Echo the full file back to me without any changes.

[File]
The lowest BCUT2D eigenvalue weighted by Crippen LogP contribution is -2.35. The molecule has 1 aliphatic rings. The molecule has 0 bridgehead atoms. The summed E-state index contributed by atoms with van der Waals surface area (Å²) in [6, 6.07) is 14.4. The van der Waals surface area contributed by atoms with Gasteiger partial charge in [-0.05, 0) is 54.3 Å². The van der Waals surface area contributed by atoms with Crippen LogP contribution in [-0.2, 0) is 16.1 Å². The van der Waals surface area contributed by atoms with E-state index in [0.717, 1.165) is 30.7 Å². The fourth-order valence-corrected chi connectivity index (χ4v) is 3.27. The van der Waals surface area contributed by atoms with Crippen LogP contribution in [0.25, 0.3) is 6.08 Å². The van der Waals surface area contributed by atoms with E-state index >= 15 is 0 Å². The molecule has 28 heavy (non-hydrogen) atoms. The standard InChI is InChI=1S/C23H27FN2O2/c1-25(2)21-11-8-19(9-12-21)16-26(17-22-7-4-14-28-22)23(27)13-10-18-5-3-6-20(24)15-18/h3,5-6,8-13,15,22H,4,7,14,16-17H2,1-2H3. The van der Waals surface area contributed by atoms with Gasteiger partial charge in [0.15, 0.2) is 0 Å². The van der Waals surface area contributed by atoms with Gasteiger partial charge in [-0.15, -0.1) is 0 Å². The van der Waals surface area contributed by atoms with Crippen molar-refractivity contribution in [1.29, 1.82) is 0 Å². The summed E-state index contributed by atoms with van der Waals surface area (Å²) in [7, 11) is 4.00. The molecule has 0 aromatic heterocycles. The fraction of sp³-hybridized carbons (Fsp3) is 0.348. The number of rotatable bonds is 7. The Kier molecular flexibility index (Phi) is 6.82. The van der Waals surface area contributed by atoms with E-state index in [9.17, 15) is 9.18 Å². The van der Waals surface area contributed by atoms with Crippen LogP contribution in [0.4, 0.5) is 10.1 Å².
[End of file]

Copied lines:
The lowest BCUT2D eigenvalue weighted by Crippen LogP contribution is -2.35. The molecule has 1 aliphatic rings. The molecule has 0 bridgehead atoms. The summed E-state index contributed by atoms with van der Waals surface area (Å²) in [6, 6.07) is 14.4. The van der Waals surface area contributed by atoms with Gasteiger partial charge in [-0.05, 0) is 54.3 Å². The van der Waals surface area contributed by atoms with Crippen LogP contribution in [-0.2, 0) is 16.1 Å². The van der Waals surface area contributed by atoms with E-state index in [0.717, 1.165) is 30.7 Å². The fourth-order valence-corrected chi connectivity index (χ4v) is 3.27. The van der Waals surface area contributed by atoms with Crippen LogP contribution in [0.25, 0.3) is 6.08 Å². The van der Waals surface area contributed by atoms with E-state index >= 15 is 0 Å². The molecule has 28 heavy (non-hydrogen) atoms. The standard InChI is InChI=1S/C23H27FN2O2/c1-25(2)21-11-8-19(9-12-21)16-26(17-22-7-4-14-28-22)23(27)13-10-18-5-3-6-20(24)15-18/h3,5-6,8-13,15,22H,4,7,14,16-17H2,1-2H3. The van der Waals surface area contributed by atoms with Gasteiger partial charge in [0.15, 0.2) is 0 Å². The van der Waals surface area contributed by atoms with Gasteiger partial charge in [-0.15, -0.1) is 0 Å². The van der Waals surface area contributed by atoms with Crippen molar-refractivity contribution in [1.29, 1.82) is 0 Å². The summed E-state index contributed by atoms with van der Waals surface area (Å²) in [7, 11) is 4.00. The molecule has 0 aromatic heterocycles. The fraction of sp³-hybridized carbons (Fsp3) is 0.348. The number of rotatable bonds is 7. The Kier molecular flexibility index (Phi) is 6.82. The van der Waals surface area contributed by atoms with E-state index in [9.17, 15) is 9.18 Å². The van der Waals surface area contributed by atoms with Crippen LogP contribution in [0.4, 0.5) is 10.1 Å².